What is a phoneme

What is a phoneme


Even before the beginning of the XIX century, no one knew what a phoneme was. After all, it was not isolated from the stream of human sounds, as a separate linguistic element. It was in the second half of the XIX century that the doctrine of phonemes arose. Its founder was I. A. Baudouin de Courtenay – Russian and Polish linguist. In the twentieth century, the phonetic structure of the language was at the center of scientific research of many linguists.

So, what is a phoneme? A phoneme is the smallest sound unit that has the ability to distinguish between words and their forms. In Russian there are 43 (St. Petersburg Phonological School) or 39 (Moscow Phonological School) phonemes.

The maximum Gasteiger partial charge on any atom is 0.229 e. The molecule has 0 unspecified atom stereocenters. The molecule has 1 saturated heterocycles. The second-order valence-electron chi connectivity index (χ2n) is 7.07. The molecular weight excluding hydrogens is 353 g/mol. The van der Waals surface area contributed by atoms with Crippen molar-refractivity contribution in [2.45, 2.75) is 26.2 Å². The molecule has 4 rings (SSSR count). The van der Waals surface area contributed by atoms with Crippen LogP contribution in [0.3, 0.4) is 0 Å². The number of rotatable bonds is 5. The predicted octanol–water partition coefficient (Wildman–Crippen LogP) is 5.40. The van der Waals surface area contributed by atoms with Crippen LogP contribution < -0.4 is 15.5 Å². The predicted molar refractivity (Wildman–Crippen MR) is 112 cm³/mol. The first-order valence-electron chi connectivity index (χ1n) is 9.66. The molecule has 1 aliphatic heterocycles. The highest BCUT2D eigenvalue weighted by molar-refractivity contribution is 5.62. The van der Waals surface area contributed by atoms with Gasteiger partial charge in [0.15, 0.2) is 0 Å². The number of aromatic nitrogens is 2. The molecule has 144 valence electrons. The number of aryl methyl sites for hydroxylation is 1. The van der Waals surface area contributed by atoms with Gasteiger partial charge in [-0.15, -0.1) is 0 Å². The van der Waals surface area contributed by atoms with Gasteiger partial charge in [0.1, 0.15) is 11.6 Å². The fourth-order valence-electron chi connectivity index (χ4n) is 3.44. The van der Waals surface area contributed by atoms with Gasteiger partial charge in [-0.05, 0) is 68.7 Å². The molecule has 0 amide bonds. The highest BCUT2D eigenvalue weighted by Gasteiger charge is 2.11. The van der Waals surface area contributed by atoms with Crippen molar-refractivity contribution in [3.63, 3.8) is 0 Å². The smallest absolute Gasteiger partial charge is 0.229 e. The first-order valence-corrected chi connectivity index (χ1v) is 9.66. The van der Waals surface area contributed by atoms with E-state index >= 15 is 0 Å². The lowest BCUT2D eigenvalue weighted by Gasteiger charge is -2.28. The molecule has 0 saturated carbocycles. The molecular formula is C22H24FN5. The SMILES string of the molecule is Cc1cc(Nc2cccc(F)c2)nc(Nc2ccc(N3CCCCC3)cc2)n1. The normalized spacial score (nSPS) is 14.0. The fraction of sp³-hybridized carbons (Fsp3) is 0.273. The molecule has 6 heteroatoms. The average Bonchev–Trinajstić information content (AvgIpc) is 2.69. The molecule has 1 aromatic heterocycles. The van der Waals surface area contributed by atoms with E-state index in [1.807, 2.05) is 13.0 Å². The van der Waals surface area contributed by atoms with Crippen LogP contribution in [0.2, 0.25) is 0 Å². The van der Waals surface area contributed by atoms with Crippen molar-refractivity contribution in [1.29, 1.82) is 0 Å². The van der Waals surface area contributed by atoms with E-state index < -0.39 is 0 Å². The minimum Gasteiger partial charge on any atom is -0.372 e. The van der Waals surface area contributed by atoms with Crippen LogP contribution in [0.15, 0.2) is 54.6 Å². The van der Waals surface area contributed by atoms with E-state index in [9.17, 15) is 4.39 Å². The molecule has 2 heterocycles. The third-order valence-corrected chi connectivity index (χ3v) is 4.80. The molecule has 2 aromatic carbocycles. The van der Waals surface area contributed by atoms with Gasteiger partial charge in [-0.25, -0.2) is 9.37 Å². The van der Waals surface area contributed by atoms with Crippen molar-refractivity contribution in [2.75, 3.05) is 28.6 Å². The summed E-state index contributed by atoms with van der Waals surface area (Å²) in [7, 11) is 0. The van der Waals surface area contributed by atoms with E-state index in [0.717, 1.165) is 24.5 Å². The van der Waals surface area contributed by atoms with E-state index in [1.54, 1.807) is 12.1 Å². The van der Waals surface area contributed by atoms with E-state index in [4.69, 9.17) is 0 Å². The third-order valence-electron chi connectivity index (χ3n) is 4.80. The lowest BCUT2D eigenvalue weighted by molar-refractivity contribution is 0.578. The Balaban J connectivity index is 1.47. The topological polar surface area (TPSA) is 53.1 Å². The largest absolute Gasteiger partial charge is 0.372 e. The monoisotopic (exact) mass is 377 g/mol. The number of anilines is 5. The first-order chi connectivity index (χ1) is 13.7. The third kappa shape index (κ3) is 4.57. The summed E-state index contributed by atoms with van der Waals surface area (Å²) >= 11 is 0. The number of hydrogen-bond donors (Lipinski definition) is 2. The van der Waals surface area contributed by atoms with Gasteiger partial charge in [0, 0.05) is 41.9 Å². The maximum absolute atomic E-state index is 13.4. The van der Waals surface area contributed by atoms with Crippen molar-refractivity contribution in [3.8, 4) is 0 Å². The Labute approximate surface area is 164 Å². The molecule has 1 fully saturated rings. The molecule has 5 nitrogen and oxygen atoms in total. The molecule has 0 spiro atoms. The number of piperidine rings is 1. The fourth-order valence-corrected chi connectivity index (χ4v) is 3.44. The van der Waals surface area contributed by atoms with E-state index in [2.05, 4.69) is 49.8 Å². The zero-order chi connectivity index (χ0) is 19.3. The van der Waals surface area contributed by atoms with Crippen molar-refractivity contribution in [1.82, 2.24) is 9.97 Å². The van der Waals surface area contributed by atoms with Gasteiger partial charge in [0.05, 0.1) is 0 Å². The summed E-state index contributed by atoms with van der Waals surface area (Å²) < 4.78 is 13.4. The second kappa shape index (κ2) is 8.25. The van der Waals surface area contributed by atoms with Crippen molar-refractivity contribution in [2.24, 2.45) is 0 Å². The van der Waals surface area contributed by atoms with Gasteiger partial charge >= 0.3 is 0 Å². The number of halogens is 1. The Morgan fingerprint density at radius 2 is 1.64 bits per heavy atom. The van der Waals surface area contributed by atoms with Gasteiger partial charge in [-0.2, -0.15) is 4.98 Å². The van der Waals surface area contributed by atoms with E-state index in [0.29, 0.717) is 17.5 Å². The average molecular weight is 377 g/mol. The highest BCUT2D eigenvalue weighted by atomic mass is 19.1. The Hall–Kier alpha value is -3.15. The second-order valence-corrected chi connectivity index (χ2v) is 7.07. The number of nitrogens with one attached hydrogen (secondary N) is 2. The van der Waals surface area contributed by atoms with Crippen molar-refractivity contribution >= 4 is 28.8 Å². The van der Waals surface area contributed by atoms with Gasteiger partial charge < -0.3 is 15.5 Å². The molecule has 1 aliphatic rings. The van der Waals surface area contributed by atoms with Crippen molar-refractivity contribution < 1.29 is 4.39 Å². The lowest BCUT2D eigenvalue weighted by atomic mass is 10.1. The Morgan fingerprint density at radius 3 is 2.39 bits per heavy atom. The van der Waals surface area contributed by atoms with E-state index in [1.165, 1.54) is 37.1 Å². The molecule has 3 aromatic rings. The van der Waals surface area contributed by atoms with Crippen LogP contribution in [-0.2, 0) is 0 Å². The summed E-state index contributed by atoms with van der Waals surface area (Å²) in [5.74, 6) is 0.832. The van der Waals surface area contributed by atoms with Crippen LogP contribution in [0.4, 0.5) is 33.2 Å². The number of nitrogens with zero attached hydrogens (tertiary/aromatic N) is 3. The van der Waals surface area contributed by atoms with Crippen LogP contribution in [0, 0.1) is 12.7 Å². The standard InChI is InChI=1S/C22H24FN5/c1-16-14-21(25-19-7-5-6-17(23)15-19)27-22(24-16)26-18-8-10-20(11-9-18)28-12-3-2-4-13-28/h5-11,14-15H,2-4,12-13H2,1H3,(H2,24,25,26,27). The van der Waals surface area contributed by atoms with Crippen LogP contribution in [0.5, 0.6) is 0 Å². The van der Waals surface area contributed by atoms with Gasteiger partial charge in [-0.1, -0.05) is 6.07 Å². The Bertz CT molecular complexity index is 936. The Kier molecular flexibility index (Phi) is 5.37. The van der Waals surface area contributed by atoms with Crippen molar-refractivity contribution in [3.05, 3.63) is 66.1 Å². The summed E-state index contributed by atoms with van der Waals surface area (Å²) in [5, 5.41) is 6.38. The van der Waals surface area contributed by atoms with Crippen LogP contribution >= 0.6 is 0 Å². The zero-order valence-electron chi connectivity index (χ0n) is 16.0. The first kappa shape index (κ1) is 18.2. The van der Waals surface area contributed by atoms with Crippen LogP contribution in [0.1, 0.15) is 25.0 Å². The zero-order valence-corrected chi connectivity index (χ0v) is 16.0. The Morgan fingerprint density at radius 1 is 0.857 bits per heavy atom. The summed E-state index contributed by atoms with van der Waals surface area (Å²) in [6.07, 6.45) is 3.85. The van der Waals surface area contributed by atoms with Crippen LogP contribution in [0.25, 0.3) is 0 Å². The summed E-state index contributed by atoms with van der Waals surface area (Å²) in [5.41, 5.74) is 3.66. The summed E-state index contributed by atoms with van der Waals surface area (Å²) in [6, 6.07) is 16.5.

Separation of phonemes into vowels and consonants is the biggest opposition in the sound system of language. The designation of phonemes on the letter – phonetic transcription – is enclosed in square brackets ([]). In itself, none of the phonemes is meaningful (neither lexical nor grammatical), but it can influence the change of these meanings of words. For example:

If we replace one phoneme with another, we get an entirely new word ([p] pointing to [m] point); if we replace the order of phonemes’ pronunciation in the general flow, we also get another meaning of the word ([rhyme] – [firm]); if you remove from the word at least one phoneme, the word will become different (mo [p] yes – mod).

Phonetics studies phonetics (from the Greek phonetikos – “sound”) – a section of linguistics that explores the sound composition of the language and the various sound changes that occur in the flow of speech.



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What is a phoneme